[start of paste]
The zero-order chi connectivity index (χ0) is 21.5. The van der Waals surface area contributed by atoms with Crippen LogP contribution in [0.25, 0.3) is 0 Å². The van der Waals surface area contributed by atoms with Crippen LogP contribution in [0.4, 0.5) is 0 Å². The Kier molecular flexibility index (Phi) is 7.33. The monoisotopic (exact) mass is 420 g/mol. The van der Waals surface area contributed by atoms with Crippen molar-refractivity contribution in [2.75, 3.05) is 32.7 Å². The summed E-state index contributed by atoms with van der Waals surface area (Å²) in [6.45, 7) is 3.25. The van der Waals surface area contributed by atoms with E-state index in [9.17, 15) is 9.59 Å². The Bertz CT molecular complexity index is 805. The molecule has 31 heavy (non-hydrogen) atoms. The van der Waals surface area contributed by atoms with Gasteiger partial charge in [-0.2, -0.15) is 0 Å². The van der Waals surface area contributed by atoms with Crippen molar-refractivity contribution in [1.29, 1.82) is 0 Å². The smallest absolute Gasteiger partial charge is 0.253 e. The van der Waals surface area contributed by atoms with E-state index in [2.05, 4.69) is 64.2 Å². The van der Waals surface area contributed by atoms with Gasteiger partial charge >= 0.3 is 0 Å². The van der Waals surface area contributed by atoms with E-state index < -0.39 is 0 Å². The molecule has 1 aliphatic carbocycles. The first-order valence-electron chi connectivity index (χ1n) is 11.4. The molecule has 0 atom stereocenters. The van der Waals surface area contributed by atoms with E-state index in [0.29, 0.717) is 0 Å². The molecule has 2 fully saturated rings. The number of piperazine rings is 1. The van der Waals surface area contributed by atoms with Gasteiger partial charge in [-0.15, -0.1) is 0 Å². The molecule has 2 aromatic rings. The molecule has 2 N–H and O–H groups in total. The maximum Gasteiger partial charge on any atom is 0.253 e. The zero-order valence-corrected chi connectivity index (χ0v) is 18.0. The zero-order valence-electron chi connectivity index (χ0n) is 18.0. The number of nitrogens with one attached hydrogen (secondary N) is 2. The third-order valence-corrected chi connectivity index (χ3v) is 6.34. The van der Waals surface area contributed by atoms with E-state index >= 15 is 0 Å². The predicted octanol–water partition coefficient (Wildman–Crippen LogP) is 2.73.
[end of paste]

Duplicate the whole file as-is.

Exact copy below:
The zero-order chi connectivity index (χ0) is 21.5. The van der Waals surface area contributed by atoms with Crippen LogP contribution in [0.25, 0.3) is 0 Å². The van der Waals surface area contributed by atoms with Crippen LogP contribution in [0.4, 0.5) is 0 Å². The Kier molecular flexibility index (Phi) is 7.33. The monoisotopic (exact) mass is 420 g/mol. The van der Waals surface area contributed by atoms with Crippen molar-refractivity contribution in [2.75, 3.05) is 32.7 Å². The summed E-state index contributed by atoms with van der Waals surface area (Å²) in [6.45, 7) is 3.25. The van der Waals surface area contributed by atoms with E-state index in [9.17, 15) is 9.59 Å². The Bertz CT molecular complexity index is 805. The molecule has 31 heavy (non-hydrogen) atoms. The van der Waals surface area contributed by atoms with Gasteiger partial charge in [-0.2, -0.15) is 0 Å². The van der Waals surface area contributed by atoms with Crippen molar-refractivity contribution in [1.29, 1.82) is 0 Å². The smallest absolute Gasteiger partial charge is 0.253 e. The van der Waals surface area contributed by atoms with E-state index in [2.05, 4.69) is 64.2 Å². The van der Waals surface area contributed by atoms with Gasteiger partial charge >= 0.3 is 0 Å². The van der Waals surface area contributed by atoms with E-state index < -0.39 is 0 Å². The molecule has 1 aliphatic carbocycles. The first-order valence-electron chi connectivity index (χ1n) is 11.4. The molecule has 0 atom stereocenters. The van der Waals surface area contributed by atoms with E-state index in [0.29, 0.717) is 0 Å². The molecule has 2 fully saturated rings. The number of piperazine rings is 1. The van der Waals surface area contributed by atoms with Gasteiger partial charge in [-0.15, -0.1) is 0 Å². The molecule has 2 aromatic rings. The molecule has 2 N–H and O–H groups in total. The maximum Gasteiger partial charge on any atom is 0.253 e. The zero-order valence-corrected chi connectivity index (χ0v) is 18.0. The zero-order valence-electron chi connectivity index (χ0n) is 18.0. The number of nitrogens with one attached hydrogen (secondary N) is 2. The third-order valence-corrected chi connectivity index (χ3v) is 6.34. The van der Waals surface area contributed by atoms with E-state index >= 15 is 0 Å². The predicted octanol–water partition coefficient (Wildman–Crippen LogP) is 2.73.